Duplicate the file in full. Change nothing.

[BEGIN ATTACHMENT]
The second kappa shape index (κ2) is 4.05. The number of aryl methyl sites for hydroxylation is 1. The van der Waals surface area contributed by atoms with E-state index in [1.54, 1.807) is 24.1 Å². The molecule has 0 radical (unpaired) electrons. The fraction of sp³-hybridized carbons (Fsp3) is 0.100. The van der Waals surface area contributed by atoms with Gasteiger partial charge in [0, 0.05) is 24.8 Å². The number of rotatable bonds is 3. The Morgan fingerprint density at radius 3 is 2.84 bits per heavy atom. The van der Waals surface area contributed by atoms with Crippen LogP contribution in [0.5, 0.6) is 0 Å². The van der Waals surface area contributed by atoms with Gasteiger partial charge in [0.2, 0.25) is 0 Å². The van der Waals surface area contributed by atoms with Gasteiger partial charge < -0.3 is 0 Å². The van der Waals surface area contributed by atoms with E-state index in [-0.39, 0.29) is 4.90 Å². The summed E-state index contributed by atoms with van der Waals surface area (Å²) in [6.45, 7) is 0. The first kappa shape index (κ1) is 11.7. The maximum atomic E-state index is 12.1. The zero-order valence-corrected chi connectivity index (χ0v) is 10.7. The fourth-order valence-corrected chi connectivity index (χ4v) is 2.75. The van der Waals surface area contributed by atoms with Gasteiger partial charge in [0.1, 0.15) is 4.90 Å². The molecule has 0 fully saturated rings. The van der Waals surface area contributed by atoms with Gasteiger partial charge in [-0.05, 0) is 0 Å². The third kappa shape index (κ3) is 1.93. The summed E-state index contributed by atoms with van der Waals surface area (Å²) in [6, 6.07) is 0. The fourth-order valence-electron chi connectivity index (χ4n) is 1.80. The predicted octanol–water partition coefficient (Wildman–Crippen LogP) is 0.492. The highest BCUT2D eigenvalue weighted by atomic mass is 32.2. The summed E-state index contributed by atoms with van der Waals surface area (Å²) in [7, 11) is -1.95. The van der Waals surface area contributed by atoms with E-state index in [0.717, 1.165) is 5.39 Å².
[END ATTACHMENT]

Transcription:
The second kappa shape index (κ2) is 4.05. The number of aryl methyl sites for hydroxylation is 1. The van der Waals surface area contributed by atoms with E-state index in [1.54, 1.807) is 24.1 Å². The molecule has 0 radical (unpaired) electrons. The fraction of sp³-hybridized carbons (Fsp3) is 0.100. The van der Waals surface area contributed by atoms with Gasteiger partial charge in [0, 0.05) is 24.8 Å². The number of rotatable bonds is 3. The Morgan fingerprint density at radius 3 is 2.84 bits per heavy atom. The van der Waals surface area contributed by atoms with Crippen LogP contribution in [0.5, 0.6) is 0 Å². The van der Waals surface area contributed by atoms with Gasteiger partial charge in [0.2, 0.25) is 0 Å². The van der Waals surface area contributed by atoms with Gasteiger partial charge < -0.3 is 0 Å². The van der Waals surface area contributed by atoms with E-state index in [-0.39, 0.29) is 4.90 Å². The summed E-state index contributed by atoms with van der Waals surface area (Å²) in [6.45, 7) is 0. The first kappa shape index (κ1) is 11.7. The maximum atomic E-state index is 12.1. The zero-order valence-corrected chi connectivity index (χ0v) is 10.7. The fourth-order valence-corrected chi connectivity index (χ4v) is 2.75. The van der Waals surface area contributed by atoms with Gasteiger partial charge in [0.1, 0.15) is 4.90 Å². The molecule has 0 fully saturated rings. The van der Waals surface area contributed by atoms with Gasteiger partial charge in [-0.05, 0) is 0 Å². The third kappa shape index (κ3) is 1.93. The summed E-state index contributed by atoms with van der Waals surface area (Å²) in [6, 6.07) is 0. The fourth-order valence-electron chi connectivity index (χ4n) is 1.80. The predicted octanol–water partition coefficient (Wildman–Crippen LogP) is 0.492. The highest BCUT2D eigenvalue weighted by atomic mass is 32.2. The summed E-state index contributed by atoms with van der Waals surface area (Å²) in [7, 11) is -1.95. The van der Waals surface area contributed by atoms with E-state index in [0.717, 1.165) is 5.39 Å².